Page:An Exposition of the Old and New Testament (1828) vol 3.djvu/17

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AN


EXPOSITION,


WITH


PRACTICAL OBSERVATIONS,


OF THE BOOK OF


JOB.





This book of Job stands by itself, is not connected with any other, and is therefore to be considered alone. Many copies of the Hebrew Bible place it after the book of Psalms, and some after the Proverbs, which perhaps has given occasion to some learned men to imagine it to be written by Isaiah, or some of the later prophets. But, as the subject appears to have been much more ancient, so we have no reason to think but that the composition of the book was, and that therefore it is most fitly placed first in this collection of divine morals: also, being doctrinal, it is proper to precede, and introduce, the book of Psalms, which is devotional, and the book of Proverbs, which is practical; for how shall we worship or obey a God whom we know not?

As to this book,

I. We are sure that it is given by inspiration of God, though we are not certain who was the penman of it. The Jews, though no friends to Job, because he was a stranger to the commonwealth of Israel, yet, as faithful conservators of the oracles of God committed to them, always retained this book in their sacred canon. The history is referred to by one apostle; (James, v. 11.) and one passage (ch. v. 13.) is quoted by another apostle, with the usual form of quoting scripture. It is written, 1 Cor. iii. 19. It is the opinion of many of the ancients, that this history was written by Moses himself in Midian, and delivered to his suffering brethren in Egypt, for their support and comfort under their burthens, and the encouragement of their hope that God would, in due time, deliver and enrich them, as he did this patient sufferer. Some conjecture that it was written originally in Arabic, and afterward translated into Hebrew, for the use of the Jewish church, by Solomon, (so Monsieur Jurieu,) or some other inspired writer. It seems most probable to me, that Elihu was the penman of it, at least of the discourses, be- cause (ch. xxxii. 15, 16.) he mingles the words of an historian with those of a disputant: but Moses perhaps wrote the two first chapters and the last, to give light to the discourses; for in them God is frequently called Jehovah, but not once in all the discourses, except ch. xii. 9. That name was but little known to the patriarchs before Moses, Exod. vi. 3. If Job wrote it himself, some of the Jewish writers themselves own him a prophet among the Gentiles; if Elihu, we find he had a spirit of prophecy which filled him with matter, and constrained him, ch. xxxii. 18.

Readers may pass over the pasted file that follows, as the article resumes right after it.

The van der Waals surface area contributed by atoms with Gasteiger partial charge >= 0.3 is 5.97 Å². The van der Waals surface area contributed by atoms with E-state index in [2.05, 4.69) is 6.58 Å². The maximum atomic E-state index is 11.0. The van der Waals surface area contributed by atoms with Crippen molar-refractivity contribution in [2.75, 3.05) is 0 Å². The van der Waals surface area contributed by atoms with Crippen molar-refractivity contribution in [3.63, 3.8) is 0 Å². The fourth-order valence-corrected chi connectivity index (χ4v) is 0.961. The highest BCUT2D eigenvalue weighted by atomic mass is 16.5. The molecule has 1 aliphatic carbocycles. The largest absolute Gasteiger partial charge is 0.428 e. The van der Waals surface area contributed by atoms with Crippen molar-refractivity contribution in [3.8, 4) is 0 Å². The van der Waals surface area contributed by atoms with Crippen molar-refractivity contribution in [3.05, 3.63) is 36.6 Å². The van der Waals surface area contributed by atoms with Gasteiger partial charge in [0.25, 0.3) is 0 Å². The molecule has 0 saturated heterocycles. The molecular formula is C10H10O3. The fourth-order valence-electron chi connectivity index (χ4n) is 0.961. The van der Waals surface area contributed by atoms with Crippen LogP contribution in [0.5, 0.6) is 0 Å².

II. We are sure that it is, for the substance of it, a true history, and not a romance, though the dialogues are poetical. No doubt there was such a man as Job; the prophet Ezekiel names him with Noah and Daniel, Ezek. xiv. 14. The narrative we have here of his prosperity and piety, his strange afflictions and exemplary patience, the substance of his conferences with his friends, and God's discourse with him out of the whirlwind, with his return, at length, to a very prosperous condition, no doubt, is exactly true, though the inspired penman is allowed the usual liberty of putting the matter of which Job and his friends discoursed, into his own words.

III. We are sure that it is very ancient, though we cannot fix the precise time either when Job lived, or when the book was written. So many, so evident, are its hoary hairs, the marks of its antiquity, that we have reason to think it of equal date with the book of Genesis itself, and that holy Job was contemporary with Isaac and Jacob; though not co-heir with them of the promise of the earthly Canaan, yet a joint-expectant with them of the better country, that is, the heavenly. Probably, he was of the posterity of Nahor, Abraham's brother, whose first-born was Uz, (Gen. xxii. 21.) and in whose family religion was, for some ages, kept up, as appears, Gen. xxxi. 53. where God is called, not only the God of Abraham, but the God of Nahor. He lived before the age of man was shortened to 70 of 80, as it was in Moses's time; before sacrifices were confined to one altar; before the general apostasy of the nations from the knowledge and worship of the true God; and while yet there was no other idolatry known than the worship of the sun and moon, and that punished by the Judges, ch. xxxi. 26, 28. He lived while God was known by the name of God Almighty, more than by the name of Jehovah; for he is

VOL. III.—B